Is it better than other diets?

According to adherents of intermittent fasting, the method helps you lose weight and has more health benefits compared to other methods. More specifically, the diet causes metabolic changes that have a beneficial effect on your health. And, periodic fasting reduces blood pressure, cholesterol and the risk of diabetes mellitus type II. In fact, research supports the idea that intermittent fasting causes these beneficial effects, but also shows that the same effects can be caused by other diets that regularly restrict the amount of calories. This does not prove that it is solely due to the intermittent fasting approach, but simply that the resulting weight loss is the stimulus for the beneficial effects. So, no form of intermittent fasting is superior to other diets in achieving these effects.

Moreover, recent research shows the first small indication that intermittent fasting, despite the weight loss, can actually cause health problems in the long term. For example, it can have a negative impact on the pancreas (and thus the release of insulin). According to the researchers, this may increase the risk for various health issues, including diabetes mellitus type II. So, it is absolutely essential that you take great care with this dieting method.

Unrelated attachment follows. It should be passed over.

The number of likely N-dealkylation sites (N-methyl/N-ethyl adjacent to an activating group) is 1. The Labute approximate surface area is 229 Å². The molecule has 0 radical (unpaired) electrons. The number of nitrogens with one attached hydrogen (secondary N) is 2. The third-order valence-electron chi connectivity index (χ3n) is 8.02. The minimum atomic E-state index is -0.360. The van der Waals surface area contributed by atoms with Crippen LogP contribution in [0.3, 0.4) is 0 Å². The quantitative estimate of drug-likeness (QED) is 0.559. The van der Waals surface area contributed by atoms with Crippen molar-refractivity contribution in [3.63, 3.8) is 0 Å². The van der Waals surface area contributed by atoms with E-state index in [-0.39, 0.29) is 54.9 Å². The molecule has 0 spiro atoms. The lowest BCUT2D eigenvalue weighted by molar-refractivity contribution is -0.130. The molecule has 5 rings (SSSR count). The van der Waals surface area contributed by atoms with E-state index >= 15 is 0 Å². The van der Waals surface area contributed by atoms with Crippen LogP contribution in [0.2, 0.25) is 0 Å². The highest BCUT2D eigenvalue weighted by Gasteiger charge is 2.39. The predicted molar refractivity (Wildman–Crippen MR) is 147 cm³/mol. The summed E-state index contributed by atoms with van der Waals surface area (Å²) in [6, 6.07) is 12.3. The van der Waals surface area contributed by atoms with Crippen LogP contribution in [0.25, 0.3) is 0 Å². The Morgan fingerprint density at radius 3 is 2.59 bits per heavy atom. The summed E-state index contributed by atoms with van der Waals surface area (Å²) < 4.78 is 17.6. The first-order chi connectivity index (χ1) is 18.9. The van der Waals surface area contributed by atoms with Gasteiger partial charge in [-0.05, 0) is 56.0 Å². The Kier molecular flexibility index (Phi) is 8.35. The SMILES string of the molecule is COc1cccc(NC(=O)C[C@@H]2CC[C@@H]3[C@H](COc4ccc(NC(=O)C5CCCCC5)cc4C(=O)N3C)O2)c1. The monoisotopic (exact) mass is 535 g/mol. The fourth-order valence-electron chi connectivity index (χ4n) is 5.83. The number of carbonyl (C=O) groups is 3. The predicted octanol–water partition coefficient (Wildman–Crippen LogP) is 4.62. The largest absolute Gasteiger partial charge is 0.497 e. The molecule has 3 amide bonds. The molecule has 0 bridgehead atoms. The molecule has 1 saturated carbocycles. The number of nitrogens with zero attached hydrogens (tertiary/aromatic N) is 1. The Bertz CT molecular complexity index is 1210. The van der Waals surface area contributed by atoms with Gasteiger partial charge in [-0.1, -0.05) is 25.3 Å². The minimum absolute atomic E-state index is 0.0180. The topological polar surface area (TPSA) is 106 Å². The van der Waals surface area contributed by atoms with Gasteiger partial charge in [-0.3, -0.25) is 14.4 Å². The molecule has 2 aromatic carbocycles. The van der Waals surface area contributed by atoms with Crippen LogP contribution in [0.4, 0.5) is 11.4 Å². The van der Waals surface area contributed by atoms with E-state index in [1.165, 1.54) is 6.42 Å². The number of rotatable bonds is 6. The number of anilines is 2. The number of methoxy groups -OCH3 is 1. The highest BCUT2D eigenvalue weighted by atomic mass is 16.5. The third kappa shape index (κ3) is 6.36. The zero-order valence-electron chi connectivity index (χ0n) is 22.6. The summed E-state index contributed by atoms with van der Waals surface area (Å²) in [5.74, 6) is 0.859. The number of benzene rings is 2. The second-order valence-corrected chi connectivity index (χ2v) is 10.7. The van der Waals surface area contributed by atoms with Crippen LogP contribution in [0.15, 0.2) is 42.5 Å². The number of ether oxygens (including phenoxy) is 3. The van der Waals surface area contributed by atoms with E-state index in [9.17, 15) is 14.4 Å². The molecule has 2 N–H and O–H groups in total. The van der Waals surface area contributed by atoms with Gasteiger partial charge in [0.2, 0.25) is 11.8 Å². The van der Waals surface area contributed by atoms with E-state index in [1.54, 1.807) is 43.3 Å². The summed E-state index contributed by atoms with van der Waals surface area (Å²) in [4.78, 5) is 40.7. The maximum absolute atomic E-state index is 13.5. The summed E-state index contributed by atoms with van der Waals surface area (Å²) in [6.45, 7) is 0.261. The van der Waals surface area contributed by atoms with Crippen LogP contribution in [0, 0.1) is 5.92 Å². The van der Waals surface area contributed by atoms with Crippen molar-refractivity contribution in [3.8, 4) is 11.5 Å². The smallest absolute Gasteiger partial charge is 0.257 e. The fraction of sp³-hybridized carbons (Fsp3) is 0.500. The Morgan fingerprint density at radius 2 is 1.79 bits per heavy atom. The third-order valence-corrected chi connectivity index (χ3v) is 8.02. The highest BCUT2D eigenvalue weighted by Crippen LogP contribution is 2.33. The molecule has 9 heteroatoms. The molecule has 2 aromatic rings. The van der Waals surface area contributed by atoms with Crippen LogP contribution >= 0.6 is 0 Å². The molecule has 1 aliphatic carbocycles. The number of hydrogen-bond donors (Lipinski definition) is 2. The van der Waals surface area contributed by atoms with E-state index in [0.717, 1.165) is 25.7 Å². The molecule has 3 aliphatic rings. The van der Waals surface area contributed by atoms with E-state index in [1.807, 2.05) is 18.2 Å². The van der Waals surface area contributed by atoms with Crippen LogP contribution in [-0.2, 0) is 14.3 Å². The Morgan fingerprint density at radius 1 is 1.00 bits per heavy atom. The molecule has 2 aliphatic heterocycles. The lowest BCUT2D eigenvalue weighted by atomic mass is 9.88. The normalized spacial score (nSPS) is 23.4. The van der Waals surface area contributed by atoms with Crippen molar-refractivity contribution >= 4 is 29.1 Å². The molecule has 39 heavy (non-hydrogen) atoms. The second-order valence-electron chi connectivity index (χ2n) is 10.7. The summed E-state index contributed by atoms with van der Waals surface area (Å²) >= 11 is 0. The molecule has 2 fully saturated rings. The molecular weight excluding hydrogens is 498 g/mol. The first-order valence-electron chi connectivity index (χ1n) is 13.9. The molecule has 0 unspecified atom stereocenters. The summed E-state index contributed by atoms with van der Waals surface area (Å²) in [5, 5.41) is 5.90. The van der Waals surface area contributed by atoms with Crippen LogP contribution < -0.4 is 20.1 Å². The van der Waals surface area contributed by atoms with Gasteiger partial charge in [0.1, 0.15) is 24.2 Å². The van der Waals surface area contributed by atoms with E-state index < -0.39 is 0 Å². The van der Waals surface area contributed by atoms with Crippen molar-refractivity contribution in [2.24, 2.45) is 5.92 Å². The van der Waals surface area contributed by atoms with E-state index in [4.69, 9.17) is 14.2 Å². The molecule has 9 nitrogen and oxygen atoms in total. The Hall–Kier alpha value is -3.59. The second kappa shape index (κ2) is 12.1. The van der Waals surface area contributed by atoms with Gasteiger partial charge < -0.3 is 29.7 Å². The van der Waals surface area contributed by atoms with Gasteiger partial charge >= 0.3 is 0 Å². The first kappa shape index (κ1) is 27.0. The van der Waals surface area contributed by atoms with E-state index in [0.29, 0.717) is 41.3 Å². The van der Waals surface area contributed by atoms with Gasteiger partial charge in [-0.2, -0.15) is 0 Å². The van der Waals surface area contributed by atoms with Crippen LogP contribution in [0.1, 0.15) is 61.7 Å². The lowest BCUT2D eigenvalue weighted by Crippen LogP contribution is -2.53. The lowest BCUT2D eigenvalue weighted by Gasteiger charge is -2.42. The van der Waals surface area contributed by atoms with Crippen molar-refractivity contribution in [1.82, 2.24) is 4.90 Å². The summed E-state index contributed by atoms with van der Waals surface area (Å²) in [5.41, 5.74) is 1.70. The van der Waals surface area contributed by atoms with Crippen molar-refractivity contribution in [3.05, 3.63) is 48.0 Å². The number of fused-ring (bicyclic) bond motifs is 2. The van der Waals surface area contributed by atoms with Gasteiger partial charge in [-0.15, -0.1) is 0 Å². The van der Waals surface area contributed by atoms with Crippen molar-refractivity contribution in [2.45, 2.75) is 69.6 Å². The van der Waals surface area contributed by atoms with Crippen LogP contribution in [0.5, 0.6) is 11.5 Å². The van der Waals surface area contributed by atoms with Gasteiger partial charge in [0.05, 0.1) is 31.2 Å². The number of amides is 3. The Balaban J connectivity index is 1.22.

Finally, it is sometimes claimed that the weight loss due to intermittent fasting only burns off fat while retaining muscle mass. This is contrary to the normal reduction in calories where the total weight loss accounts for a 25% reduction in muscle mass. In fact, the claims about intermittent fasting are disproved by diverse scientific findings. Weight loss due to intermittent fasting does involve a significant reduction in muscle mass. So, here again, intermittent fasting is no better than other low-calorie diets.

Intermittent fasting for athletes